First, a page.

Hello I want you to meet my friend Bambi, hi Bambi. Presently I am at the white tailed deer exhibit, they are four of these animas in this enclosure. They are pretty timid and as you can see they do eat a variety of fruits and vegetables. In Bambi's bowl here there is this carrot.

As Bambi the white tail deer enjoyed his servings of carrots, cucumber and even dog chow, balboa the snake already had her fill for the day.

The zoo keepers must also make sure the reptiles, like my friend here, the pink boa constrictor is also well fed. Meet Balboa, she has been here for five years, she's seven weeks long, she's fed once a week and she's given strictly mice to eat. But as Balboa and I both bask in the sun there were still more chores yet to be done.

Zoo keepers are not only responsible for feeding the animals but they also have to make sure that the areas they are kept as clean as possible. But I must tell you one of the dirtiest job is cleaning the pond inside the tapir exhibit. These fellows do just about every thing imaginable in the water.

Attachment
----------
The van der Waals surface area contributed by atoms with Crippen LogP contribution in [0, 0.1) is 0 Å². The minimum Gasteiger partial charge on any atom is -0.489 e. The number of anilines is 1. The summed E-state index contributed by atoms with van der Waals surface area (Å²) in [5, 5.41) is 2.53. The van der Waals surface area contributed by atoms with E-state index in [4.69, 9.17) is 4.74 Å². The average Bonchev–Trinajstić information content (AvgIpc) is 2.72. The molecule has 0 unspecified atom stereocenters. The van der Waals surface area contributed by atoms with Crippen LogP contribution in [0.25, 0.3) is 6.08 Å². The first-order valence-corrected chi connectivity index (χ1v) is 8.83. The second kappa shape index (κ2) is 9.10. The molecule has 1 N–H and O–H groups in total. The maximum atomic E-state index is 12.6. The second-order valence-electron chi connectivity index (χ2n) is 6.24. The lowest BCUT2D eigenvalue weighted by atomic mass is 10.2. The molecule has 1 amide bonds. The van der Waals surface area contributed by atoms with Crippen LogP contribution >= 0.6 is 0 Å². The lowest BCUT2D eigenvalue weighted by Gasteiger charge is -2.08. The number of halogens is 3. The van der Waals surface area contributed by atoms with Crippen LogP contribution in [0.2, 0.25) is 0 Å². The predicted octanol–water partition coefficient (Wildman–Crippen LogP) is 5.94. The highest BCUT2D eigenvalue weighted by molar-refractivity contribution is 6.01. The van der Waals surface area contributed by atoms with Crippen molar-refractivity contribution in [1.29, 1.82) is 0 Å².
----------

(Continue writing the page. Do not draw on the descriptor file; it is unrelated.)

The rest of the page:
Antolin Cano
"Definitely we learn that tapirs, they use fresh water. In the wild they would always be looking for the fresh water to spend time in. Tapirs normally they use water for the drinking purpose of course but also they would use it for the poop, they would defecate in there and even for mating."

So after brushing and sweeping away the dirty water from the pond it was now time to move on. As I was guided out of the enclosure by Navidad the Tapir I only had the greatest respect and admiration for the hard work done by zoo keepers.

Antolin Cano,
"Right here we are just in front of the American saltwater crocodiles. Here at the zoo we normally feed them with fish and also we can offer them chicken."